### Skapa referens, olika format (klipp och klistra)

**Harvard**

Claessen, K. (2012) *Shrinking and showing functions (Functional pearl)*.

** BibTeX **

@conference{

Claessen2012,

author={Claessen, Koen},

title={Shrinking and showing functions (Functional pearl)},

booktitle={2012 ACM SIGPLAN Haskell Symposium, Haskell 2012. Copenhagen, 13 September 2012},

isbn={978-145031574-6},

pages={73-80},

abstract={Although quantification over functions in QuickCheck properties has been supported from the beginning, displaying and shrinking them as counter examples has not. The reason is that in general, functions are infinite objects, which means that there is no sensible show function for them, and shrinking an infinite object within a finite number of steps seems impossible. This paper presents a general technique with which functions as counter examples can be shrunk to finite objects, which can then be displayed to the user. The approach turns out to be practically usable, which is shown by a number of examples. The two main limitations are that higher-order functions cannot be dealt with, and it is hard to deal with terms that contain functions as subterms.},

year={2012},

keywords={counter example, quickcheck, testing},

}

** RefWorks **

RT Conference Proceedings

SR Electronic

ID 166072

A1 Claessen, Koen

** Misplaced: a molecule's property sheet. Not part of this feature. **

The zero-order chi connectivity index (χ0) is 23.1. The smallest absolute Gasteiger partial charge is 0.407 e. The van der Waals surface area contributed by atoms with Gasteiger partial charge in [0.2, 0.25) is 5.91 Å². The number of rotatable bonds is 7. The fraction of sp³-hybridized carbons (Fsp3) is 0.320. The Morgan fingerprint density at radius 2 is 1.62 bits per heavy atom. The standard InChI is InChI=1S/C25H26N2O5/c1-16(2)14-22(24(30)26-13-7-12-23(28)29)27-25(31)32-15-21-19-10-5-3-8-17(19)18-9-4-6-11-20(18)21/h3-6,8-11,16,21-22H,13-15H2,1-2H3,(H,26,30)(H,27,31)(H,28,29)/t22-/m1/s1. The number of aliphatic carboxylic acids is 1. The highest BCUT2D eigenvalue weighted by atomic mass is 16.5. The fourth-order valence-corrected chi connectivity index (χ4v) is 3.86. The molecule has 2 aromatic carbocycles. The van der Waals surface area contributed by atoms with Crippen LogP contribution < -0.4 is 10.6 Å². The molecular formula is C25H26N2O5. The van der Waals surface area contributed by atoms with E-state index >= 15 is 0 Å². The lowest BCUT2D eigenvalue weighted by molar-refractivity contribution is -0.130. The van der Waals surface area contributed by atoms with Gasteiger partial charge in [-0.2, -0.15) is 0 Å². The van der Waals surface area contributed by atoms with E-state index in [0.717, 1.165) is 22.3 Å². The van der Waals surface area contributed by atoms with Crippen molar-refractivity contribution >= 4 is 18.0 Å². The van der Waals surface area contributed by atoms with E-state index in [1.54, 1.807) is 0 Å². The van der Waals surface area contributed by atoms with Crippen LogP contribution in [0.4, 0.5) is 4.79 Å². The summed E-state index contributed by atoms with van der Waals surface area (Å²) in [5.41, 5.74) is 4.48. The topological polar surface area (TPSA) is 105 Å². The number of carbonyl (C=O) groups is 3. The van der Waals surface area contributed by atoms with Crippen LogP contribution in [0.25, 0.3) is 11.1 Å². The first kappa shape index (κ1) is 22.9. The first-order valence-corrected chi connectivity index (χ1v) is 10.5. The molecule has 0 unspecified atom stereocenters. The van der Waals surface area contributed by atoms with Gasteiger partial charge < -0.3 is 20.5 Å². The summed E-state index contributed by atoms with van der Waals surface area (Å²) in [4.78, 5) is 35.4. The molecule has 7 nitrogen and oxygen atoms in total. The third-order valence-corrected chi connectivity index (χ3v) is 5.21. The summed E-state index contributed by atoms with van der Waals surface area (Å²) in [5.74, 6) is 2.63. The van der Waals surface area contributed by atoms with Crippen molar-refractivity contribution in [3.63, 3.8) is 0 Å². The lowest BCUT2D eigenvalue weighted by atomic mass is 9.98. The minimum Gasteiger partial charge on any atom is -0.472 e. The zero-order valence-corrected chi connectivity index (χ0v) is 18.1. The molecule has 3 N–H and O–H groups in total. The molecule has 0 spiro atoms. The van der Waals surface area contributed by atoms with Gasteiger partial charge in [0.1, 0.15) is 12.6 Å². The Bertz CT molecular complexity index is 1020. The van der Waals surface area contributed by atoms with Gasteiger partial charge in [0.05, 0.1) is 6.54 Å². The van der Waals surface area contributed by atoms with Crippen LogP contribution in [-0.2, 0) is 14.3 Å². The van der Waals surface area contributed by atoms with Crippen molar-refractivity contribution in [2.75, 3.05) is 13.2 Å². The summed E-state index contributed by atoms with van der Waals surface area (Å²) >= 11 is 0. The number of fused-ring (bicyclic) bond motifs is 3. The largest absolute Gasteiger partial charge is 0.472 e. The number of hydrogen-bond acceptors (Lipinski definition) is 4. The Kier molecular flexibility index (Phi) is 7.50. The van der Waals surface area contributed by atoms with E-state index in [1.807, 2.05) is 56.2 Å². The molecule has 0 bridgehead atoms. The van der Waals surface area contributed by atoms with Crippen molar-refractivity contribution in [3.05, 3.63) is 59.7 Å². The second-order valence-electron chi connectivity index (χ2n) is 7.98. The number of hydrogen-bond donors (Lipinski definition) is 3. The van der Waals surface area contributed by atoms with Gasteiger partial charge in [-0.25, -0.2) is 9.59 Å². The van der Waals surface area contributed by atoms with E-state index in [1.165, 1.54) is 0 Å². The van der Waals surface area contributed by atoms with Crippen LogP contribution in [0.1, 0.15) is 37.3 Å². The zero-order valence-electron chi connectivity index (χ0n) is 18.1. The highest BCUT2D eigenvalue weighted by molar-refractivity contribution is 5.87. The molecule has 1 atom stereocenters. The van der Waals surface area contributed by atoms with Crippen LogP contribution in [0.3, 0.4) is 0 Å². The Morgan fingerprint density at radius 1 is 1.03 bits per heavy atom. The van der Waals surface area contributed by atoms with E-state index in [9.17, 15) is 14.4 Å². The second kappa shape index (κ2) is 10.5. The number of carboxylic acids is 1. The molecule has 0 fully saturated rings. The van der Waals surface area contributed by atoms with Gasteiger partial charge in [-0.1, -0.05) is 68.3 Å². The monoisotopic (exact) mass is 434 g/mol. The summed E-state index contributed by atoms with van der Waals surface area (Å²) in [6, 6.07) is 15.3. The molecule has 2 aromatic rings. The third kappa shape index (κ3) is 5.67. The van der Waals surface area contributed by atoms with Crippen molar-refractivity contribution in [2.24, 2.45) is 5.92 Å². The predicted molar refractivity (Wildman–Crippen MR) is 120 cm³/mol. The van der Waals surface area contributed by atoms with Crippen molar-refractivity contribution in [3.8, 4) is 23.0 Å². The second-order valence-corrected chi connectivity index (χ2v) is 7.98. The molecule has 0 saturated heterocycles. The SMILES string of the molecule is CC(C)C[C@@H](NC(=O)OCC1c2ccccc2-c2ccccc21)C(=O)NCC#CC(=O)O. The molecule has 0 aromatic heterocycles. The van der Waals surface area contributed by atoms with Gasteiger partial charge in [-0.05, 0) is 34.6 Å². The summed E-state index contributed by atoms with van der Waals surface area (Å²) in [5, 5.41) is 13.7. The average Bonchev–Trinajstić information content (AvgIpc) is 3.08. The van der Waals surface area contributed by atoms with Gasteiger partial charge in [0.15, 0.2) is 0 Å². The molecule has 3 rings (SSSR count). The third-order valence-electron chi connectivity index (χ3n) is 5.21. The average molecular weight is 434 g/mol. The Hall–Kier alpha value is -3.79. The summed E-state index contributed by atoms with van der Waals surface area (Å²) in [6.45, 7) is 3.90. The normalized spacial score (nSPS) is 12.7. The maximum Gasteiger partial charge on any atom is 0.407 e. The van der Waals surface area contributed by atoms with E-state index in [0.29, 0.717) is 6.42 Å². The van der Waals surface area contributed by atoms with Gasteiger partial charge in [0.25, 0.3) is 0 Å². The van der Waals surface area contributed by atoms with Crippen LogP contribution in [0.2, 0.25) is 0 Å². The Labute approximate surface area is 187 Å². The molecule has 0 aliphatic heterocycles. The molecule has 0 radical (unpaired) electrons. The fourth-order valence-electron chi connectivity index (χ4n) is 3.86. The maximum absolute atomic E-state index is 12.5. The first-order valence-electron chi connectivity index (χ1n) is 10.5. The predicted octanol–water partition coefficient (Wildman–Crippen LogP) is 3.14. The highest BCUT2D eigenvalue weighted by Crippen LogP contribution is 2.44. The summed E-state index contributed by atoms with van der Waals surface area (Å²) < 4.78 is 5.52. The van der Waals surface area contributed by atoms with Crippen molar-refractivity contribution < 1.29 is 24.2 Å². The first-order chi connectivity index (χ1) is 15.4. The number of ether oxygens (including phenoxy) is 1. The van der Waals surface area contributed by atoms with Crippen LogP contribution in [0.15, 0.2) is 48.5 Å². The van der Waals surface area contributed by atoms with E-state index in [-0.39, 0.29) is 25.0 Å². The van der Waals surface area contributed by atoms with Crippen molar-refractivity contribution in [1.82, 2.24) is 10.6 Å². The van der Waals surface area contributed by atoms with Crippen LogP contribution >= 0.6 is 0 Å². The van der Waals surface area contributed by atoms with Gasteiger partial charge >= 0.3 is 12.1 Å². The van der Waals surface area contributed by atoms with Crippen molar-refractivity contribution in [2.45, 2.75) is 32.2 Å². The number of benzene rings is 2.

T1 Shrinking and showing functions (Functional pearl)

YR 2012

T2 2012 ACM SIGPLAN Haskell Symposium, Haskell 2012. Copenhagen, 13 September 2012

SN 978-145031574-6

SP 73

OP 80

AB Although quantification over functions in QuickCheck properties has been supported from the beginning, displaying and shrinking them as counter examples has not. The reason is that in general, functions are infinite objects, which means that there is no sensible show function for them, and shrinking an infinite object within a finite number of steps seems impossible. This paper presents a general technique with which functions as counter examples can be shrunk to finite objects, which can then be displayed to the user. The approach turns out to be practically usable, which is shown by a number of examples. The two main limitations are that higher-order functions cannot be dealt with, and it is hard to deal with terms that contain functions as subterms.

LA eng

DO 10.1145/2430532.2364516

LK http://dx.doi.org/10.1145/2430532.2364516

OL 30